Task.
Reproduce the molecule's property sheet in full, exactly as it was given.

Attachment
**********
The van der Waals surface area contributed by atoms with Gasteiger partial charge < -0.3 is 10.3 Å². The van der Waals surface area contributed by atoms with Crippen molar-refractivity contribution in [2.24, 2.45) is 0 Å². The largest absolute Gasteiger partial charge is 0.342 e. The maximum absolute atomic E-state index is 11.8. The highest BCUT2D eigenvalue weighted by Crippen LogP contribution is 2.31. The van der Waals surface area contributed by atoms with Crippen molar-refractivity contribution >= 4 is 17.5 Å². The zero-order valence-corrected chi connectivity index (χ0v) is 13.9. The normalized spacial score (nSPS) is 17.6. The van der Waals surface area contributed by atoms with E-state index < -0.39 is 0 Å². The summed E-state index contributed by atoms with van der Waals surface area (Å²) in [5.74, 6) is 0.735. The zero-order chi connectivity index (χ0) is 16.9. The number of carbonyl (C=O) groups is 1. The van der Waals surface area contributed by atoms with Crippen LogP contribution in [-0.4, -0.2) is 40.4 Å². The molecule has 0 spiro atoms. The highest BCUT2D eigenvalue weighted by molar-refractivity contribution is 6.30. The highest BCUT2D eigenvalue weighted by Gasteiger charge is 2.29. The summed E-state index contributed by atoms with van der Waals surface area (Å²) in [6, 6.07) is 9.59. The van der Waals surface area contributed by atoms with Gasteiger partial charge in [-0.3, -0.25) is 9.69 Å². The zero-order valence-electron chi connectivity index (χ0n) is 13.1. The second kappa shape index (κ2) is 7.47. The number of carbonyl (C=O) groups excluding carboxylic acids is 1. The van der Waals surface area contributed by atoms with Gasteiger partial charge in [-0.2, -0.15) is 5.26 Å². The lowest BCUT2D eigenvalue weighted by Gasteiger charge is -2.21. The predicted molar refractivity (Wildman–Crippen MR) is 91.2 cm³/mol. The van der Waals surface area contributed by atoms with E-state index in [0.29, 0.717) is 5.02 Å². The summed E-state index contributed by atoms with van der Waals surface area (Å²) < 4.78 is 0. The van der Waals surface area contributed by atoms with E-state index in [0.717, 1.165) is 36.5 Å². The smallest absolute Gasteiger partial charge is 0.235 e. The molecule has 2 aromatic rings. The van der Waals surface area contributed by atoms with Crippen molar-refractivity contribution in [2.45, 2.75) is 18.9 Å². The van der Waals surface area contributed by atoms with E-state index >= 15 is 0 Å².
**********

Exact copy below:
The van der Waals surface area contributed by atoms with Gasteiger partial charge < -0.3 is 10.3 Å². The van der Waals surface area contributed by atoms with Crippen molar-refractivity contribution in [2.24, 2.45) is 0 Å². The largest absolute Gasteiger partial charge is 0.342 e. The maximum absolute atomic E-state index is 11.8. The highest BCUT2D eigenvalue weighted by Crippen LogP contribution is 2.31. The van der Waals surface area contributed by atoms with Crippen molar-refractivity contribution >= 4 is 17.5 Å². The zero-order valence-corrected chi connectivity index (χ0v) is 13.9. The normalized spacial score (nSPS) is 17.6. The van der Waals surface area contributed by atoms with E-state index < -0.39 is 0 Å². The summed E-state index contributed by atoms with van der Waals surface area (Å²) in [5.74, 6) is 0.735. The zero-order chi connectivity index (χ0) is 16.9. The number of carbonyl (C=O) groups is 1. The van der Waals surface area contributed by atoms with Crippen LogP contribution in [-0.4, -0.2) is 40.4 Å². The molecule has 0 spiro atoms. The highest BCUT2D eigenvalue weighted by molar-refractivity contribution is 6.30. The highest BCUT2D eigenvalue weighted by Gasteiger charge is 2.29. The summed E-state index contributed by atoms with van der Waals surface area (Å²) in [6, 6.07) is 9.59. The van der Waals surface area contributed by atoms with Gasteiger partial charge in [-0.3, -0.25) is 9.69 Å². The zero-order valence-electron chi connectivity index (χ0n) is 13.1. The second kappa shape index (κ2) is 7.47. The number of carbonyl (C=O) groups excluding carboxylic acids is 1. The van der Waals surface area contributed by atoms with Gasteiger partial charge in [-0.2, -0.15) is 5.26 Å². The lowest BCUT2D eigenvalue weighted by Gasteiger charge is -2.21. The predicted molar refractivity (Wildman–Crippen MR) is 91.2 cm³/mol. The van der Waals surface area contributed by atoms with E-state index in [0.29, 0.717) is 5.02 Å². The summed E-state index contributed by atoms with van der Waals surface area (Å²) < 4.78 is 0. The van der Waals surface area contributed by atoms with E-state index in [0.717, 1.165) is 36.5 Å². The smallest absolute Gasteiger partial charge is 0.235 e. The molecule has 2 aromatic rings. The van der Waals surface area contributed by atoms with Crippen molar-refractivity contribution in [2.45, 2.75) is 18.9 Å². The van der Waals surface area contributed by atoms with E-state index >= 15 is 0 Å².